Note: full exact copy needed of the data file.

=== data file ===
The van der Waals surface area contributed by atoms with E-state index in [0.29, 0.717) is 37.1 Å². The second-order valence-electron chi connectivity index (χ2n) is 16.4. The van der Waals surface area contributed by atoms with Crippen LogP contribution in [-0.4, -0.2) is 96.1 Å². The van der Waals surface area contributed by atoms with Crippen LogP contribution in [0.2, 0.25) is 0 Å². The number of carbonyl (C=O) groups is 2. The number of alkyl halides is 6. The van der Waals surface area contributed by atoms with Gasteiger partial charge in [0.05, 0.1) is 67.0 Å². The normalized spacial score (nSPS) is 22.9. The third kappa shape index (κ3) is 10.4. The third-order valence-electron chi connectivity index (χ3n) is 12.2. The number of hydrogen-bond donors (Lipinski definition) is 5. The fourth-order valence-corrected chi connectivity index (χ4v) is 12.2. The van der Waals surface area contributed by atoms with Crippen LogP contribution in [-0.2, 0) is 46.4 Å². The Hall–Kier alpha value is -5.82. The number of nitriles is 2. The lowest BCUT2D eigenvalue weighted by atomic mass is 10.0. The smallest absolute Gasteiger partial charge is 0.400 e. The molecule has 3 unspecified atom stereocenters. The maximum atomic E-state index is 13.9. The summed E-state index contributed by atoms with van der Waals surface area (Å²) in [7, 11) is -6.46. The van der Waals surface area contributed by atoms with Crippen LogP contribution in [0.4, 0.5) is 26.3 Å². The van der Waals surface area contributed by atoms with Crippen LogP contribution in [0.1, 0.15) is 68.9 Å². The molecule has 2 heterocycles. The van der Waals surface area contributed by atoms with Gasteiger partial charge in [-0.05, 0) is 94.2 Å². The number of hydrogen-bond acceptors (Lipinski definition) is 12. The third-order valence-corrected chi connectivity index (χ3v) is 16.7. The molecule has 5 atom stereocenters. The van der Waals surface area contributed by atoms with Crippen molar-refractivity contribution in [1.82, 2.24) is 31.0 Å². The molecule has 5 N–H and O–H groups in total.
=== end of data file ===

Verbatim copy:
The van der Waals surface area contributed by atoms with E-state index in [0.29, 0.717) is 37.1 Å². The second-order valence-electron chi connectivity index (χ2n) is 16.4. The van der Waals surface area contributed by atoms with Crippen LogP contribution in [-0.4, -0.2) is 96.1 Å². The van der Waals surface area contributed by atoms with Crippen LogP contribution in [0.2, 0.25) is 0 Å². The number of carbonyl (C=O) groups is 2. The number of alkyl halides is 6. The van der Waals surface area contributed by atoms with Gasteiger partial charge in [0.05, 0.1) is 67.0 Å². The normalized spacial score (nSPS) is 22.9. The third kappa shape index (κ3) is 10.4. The third-order valence-electron chi connectivity index (χ3n) is 12.2. The number of hydrogen-bond donors (Lipinski definition) is 5. The fourth-order valence-corrected chi connectivity index (χ4v) is 12.2. The van der Waals surface area contributed by atoms with Crippen LogP contribution in [-0.2, 0) is 46.4 Å². The Hall–Kier alpha value is -5.82. The number of nitriles is 2. The lowest BCUT2D eigenvalue weighted by atomic mass is 10.0. The smallest absolute Gasteiger partial charge is 0.400 e. The molecule has 3 unspecified atom stereocenters. The maximum atomic E-state index is 13.9. The summed E-state index contributed by atoms with van der Waals surface area (Å²) in [7, 11) is -6.46. The van der Waals surface area contributed by atoms with Crippen LogP contribution in [0.4, 0.5) is 26.3 Å². The van der Waals surface area contributed by atoms with Crippen LogP contribution in [0.1, 0.15) is 68.9 Å². The molecule has 2 heterocycles. The van der Waals surface area contributed by atoms with Gasteiger partial charge in [-0.05, 0) is 94.2 Å². The number of hydrogen-bond acceptors (Lipinski definition) is 12. The third-order valence-corrected chi connectivity index (χ3v) is 16.7. The molecule has 5 atom stereocenters. The van der Waals surface area contributed by atoms with Crippen molar-refractivity contribution in [1.82, 2.24) is 31.0 Å². The molecule has 5 N–H and O–H groups in total.